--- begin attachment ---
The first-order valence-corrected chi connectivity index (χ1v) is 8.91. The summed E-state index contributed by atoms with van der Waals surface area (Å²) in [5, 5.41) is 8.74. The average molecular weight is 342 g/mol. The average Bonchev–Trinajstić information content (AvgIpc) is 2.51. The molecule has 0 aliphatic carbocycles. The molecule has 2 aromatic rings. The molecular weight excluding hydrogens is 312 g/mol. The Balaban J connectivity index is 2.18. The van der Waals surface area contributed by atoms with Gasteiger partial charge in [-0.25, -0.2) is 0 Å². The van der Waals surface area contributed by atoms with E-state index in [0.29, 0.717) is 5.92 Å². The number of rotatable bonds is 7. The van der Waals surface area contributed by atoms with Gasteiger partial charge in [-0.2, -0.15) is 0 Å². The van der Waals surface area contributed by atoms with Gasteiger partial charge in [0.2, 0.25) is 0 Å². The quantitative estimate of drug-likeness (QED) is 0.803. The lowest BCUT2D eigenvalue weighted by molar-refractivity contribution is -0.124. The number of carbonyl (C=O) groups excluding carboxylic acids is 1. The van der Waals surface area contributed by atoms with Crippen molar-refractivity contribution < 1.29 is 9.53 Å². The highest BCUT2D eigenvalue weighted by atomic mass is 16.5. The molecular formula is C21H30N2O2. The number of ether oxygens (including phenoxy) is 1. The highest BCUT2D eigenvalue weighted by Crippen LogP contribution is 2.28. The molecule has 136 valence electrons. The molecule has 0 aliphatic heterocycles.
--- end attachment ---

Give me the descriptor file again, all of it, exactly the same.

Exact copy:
The first-order valence-corrected chi connectivity index (χ1v) is 8.91. The summed E-state index contributed by atoms with van der Waals surface area (Å²) in [5, 5.41) is 8.74. The average molecular weight is 342 g/mol. The average Bonchev–Trinajstić information content (AvgIpc) is 2.51. The molecule has 0 aliphatic carbocycles. The molecule has 2 aromatic rings. The molecular weight excluding hydrogens is 312 g/mol. The Balaban J connectivity index is 2.18. The van der Waals surface area contributed by atoms with Gasteiger partial charge in [-0.25, -0.2) is 0 Å². The van der Waals surface area contributed by atoms with E-state index in [0.29, 0.717) is 5.92 Å². The number of rotatable bonds is 7. The van der Waals surface area contributed by atoms with Gasteiger partial charge in [-0.2, -0.15) is 0 Å². The van der Waals surface area contributed by atoms with Gasteiger partial charge in [0.2, 0.25) is 0 Å². The quantitative estimate of drug-likeness (QED) is 0.803. The lowest BCUT2D eigenvalue weighted by molar-refractivity contribution is -0.124. The number of carbonyl (C=O) groups excluding carboxylic acids is 1. The van der Waals surface area contributed by atoms with Crippen molar-refractivity contribution < 1.29 is 9.53 Å². The highest BCUT2D eigenvalue weighted by atomic mass is 16.5. The molecular formula is C21H30N2O2. The number of ether oxygens (including phenoxy) is 1. The highest BCUT2D eigenvalue weighted by Crippen LogP contribution is 2.28. The molecule has 136 valence electrons. The molecule has 0 aliphatic heterocycles.